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Utilizing a Basinwide Approach for the North Carolina Flood Mapping Program John Dorman, Program Director,NC CTS Flood Mapping Program Gib Jones, P.E., Dewberry & Davis LLC
Why North Carolina Is Undertaking This Project • NC vulnerability to hurricanes and flooding • 14 federally declared disasters since 1989 • Hurricane Floyd damages = $3.5 billion • 4,117 uninsured/under-insured homes destroyed as result of Hurricane Floyd • Accurate, up-to-date flood hazard information crucial to protect NC livesand properties
Why North Carolina Is Undertaking This Project (Continued) • Hurricane Floyd revealed flood hazard data and map limitations • Age of North Carolina FIRMS • 55% at least 10 years old • 75% at least 5 years old • FEMA’s mapping budget is finite • NC receives only one updated flood studyfor one county per year • Many counties and communities lack resources to take on this responsibility
North Carolina CTS Flood Mapping Program • Cooperating Technical State (CTS) partnership with Federal Emergency ManagementAgency (FEMA) • State ownership and responsibility for Flood Insurance Rate Maps (FIRMs)
Mapping Products • High-resolution topographic dataand accurate Digital ElevationModels (DEMs) • Engineering studies • Countywide digital FIRMs • State-of-the-art, dynamic Information Technology (IT) infrastructure • Real-time flood forecasting and inundation mapping capability
Three Phases to Mapping Project Phase I—bluePhase II—goldPhase III—green
Phase I — Eastern Six River Basins • Addressing eastern six basins first • Basins most affected byHurricane Floyd • Comprise approximately halfof State
Phase I — Eastern Six River Basins • Affect 48 counties and 334 incorporated municipalities (in whole or in part) • Encompass approximately 21,200 linear miles of streams and rivers • Flood hazard mapping for remaining 11 basins to be discussed with General Assembly in 2001
Project “Scoping” • Meetings held with every community in 6 eastern basins • Their needs synthesized into basinwide objectives • Basinwide work plans developed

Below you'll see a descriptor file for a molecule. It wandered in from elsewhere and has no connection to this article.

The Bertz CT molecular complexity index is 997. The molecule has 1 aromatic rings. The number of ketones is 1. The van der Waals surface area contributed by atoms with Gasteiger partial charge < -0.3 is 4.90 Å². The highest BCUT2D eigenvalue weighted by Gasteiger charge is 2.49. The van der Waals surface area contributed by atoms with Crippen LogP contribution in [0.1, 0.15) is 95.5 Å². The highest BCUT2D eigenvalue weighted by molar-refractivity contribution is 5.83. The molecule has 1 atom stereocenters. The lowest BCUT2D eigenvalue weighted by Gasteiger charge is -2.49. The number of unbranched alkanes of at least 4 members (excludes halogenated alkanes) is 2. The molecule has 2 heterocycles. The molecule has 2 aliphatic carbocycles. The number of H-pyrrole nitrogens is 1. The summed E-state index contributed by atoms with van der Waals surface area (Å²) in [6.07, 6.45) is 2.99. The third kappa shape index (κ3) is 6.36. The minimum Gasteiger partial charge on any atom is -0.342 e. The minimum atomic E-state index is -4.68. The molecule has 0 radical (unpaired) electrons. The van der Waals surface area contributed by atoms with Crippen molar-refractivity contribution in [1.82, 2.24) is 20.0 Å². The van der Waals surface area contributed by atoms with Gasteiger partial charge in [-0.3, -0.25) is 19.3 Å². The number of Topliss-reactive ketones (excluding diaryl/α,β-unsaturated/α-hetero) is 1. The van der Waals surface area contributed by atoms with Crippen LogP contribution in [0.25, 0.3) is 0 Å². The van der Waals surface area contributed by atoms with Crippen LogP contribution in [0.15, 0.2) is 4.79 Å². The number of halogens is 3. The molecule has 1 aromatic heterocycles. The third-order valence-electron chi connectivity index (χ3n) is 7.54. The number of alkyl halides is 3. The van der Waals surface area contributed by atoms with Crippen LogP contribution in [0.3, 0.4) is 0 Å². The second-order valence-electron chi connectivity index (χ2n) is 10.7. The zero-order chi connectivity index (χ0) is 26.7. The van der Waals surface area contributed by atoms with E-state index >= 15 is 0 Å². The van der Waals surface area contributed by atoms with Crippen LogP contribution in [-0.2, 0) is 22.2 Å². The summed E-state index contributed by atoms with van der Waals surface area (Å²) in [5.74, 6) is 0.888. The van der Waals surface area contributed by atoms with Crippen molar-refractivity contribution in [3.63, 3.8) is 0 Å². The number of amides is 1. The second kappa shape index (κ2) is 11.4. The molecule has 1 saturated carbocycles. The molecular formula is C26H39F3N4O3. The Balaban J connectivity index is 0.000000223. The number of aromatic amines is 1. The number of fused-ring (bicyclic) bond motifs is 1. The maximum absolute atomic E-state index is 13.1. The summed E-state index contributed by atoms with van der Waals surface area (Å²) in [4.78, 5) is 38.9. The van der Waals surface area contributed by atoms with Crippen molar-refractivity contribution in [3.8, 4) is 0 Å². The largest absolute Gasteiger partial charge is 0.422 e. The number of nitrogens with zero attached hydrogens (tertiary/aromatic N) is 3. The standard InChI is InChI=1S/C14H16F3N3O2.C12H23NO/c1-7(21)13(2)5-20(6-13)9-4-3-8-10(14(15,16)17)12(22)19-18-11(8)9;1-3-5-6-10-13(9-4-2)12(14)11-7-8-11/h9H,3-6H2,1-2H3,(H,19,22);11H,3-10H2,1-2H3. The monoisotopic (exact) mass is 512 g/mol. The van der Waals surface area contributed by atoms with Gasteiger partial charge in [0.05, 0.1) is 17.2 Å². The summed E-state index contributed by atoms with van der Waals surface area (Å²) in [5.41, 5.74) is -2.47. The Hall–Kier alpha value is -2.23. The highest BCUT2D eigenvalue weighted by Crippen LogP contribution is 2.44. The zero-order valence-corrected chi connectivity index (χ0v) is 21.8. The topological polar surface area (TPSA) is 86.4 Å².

Flood Map Production Process • Topographic Data Collection and DEM Creation • Hydrologic & Hydraulic (H&H) Analyses • DFIRM Production • Community Review and Due Process
Two Study Contractors • Each to perform • Topographic data collectionand DEM production • H&H Analyses • DFIRM production • Work broken out by basin
Topographic Data Collectionand DEM Creation • Includes • LIDAR surveys • Field surveys of structures and channels • Automated and manual post-processing • DEM creation • Conducted on a basinwide approach • Efficiency of scale realized in surveying large geographic areas
Example: Status of Bare Earth DEM Creation Topographic Data Collectionand DEM Creation
Engineering Analyses • Hydrology and stream hydraulicsdo not follow corporate boundaries • Set up H&H models using basinwide approach • Allows large areas to be study contiguously • Minimizes discontinuities and mismatches
Digital FIRM Production • “Carve” up data into countywide maps • Countywide maps more user friendly • Corresponds to community-based approach to floodplain management • Merge data for counties in more than one basin
Community Review andDue Process • Community meetings held oncounty or basinwide basis • Due Process • 90-day appeal period • Evaluate and resolve community comments and concerns • Update community ordinances • Printing and distribution of maps
Multi-Basin Counties • Many counties are in more than one basin • Basins will be completed at different times Insert figure with schedule for different basins
Multi-Basin Counties Tar-Pamlico Basin Neuse Basin
Processing Multi-Basin Counties • Process different portions of county separately • Produce separate preliminary maps • Separate due process • Merge different portions after all portions have gone through due process • Prioritize multi-basin counties
Preliminary Map for Multi-Basin County 657 LumberRiver Basin 658 658 SMITHVILLE ROAD 659 660 BLADEN COUNTYAND INCORPORATED AREAS Basin Divide Cape Fear River Basin “Preliminary revised flood hazard information not yet available for Cape Fear Basin. Please refer to effective FIRM.” FIRM panel neatlines
6 month compliance period 90-day appealperiod (Cape Fear) 90-day appeal period (Lumber) Effective Countywide FIRM 1stPublicNotice 2ndPublicNotice 1stPublicNotice 2ndPublicNotice PreliminaryIssued(Lumber) FinalMeeting(Lumber) End ofAppeal Period(Lumber) Preliminary Issued(Cape Fear) FinalMeeting(Cape Fear) End ofAppeal Period(Cape Fear) FinalElevationDetermin. 10-12-01 10-26-01 12-12-02 12-26-02 9-28-01 10-5-01 1-10-02 8-28-02 9-6-02 9-13-02 9-27-02 2-28-03 4-25-03 Timeline for Multi-Basin County
Utilizing a Basinwide Approach for the North Carolina Flood Mapping Program QUESTIONS? ? ? ? ?